Gallic fabrics and embroideries.
Gaul Plate 8.
1. Robe, striped on the cross held at the waist by a band. A one-piece hooded cloak goes with this robe.
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2. Long robe in a one-piece fabric and designed cloak of a Merovingian lady.
3. Costume of Anne of Kiev (1), wife of Henry I of France (1008 – 1060). Long tunic held at the waist by a narrow band. Long skirt with train. Court cloak touching the ground. (1050.)
4. Gallic lady in a blue one-piece robe trimmed with roses at the hem. Sleeveless bodice the fullness of which is held in by pleats in front.
5. Plebeian woman wearing a yellow robe with frills cut above the waist-line. Skirt finished with a band of rose material trimmed with lace. Round apron bordered with blue.
6. Edge of a cloak (about 970); ovals. on a bright foundation disposed round border.
7. Embroidered braid taken from costume.
8. Decorative floral designs disposed round braid embroidered with beads.
9. Embroidery for the front of the robe in the reign of Louis X (about A. D. 986).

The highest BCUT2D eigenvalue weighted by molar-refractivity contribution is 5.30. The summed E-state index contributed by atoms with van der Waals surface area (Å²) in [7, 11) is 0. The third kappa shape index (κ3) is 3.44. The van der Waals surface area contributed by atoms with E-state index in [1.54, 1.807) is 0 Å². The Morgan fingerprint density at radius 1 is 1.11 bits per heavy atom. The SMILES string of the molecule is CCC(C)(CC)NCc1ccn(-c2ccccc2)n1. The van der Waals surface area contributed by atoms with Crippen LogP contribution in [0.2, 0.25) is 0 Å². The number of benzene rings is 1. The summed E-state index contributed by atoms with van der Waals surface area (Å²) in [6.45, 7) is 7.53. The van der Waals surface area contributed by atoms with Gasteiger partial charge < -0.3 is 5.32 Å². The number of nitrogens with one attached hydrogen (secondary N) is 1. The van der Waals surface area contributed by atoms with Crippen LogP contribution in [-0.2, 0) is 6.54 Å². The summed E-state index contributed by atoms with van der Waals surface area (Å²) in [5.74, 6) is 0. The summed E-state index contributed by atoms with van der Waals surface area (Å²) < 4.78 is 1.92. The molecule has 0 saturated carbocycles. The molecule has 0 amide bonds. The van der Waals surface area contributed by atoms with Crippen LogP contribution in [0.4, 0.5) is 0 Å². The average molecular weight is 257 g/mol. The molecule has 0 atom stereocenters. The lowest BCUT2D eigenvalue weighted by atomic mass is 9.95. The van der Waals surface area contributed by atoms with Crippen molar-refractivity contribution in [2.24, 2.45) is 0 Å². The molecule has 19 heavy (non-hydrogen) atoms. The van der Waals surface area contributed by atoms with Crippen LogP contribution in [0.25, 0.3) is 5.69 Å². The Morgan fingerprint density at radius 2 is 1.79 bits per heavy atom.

10. Details of cloak material of the Merovingian epoch.
11. Details of cloak material of Merovingian lady.
12. Ribbon adorned with decorative foliage (Gallic style).
Source: The history of the Feminine Costume of the world. The comfortable costumes of the Gauls. Paul-Louis de Giafferri (1886-1943)
(1) Anne de Kiev also called Anna Jaroslawna and partly Agnes, (* 1024-1032 probably in Kiev; † 5 September 1075-1078/79 was Queen of France as second wife of Henry I. of France from 1051 to 1060.
Coming from the Ruricid dynasty, Anna was a prestigious bride for the French king. After his death she took over the regency together with the Flemish count Balduin V. for her still underage son Philip I. When she entered into a second marriage with Rudolf III, count of Valois, in 1061, she broke with her son and the royal court. A few years later, however, there was a reconciliation of mother and son, and Anna took part in court life again from 1065, before she died between 1075 and 1079.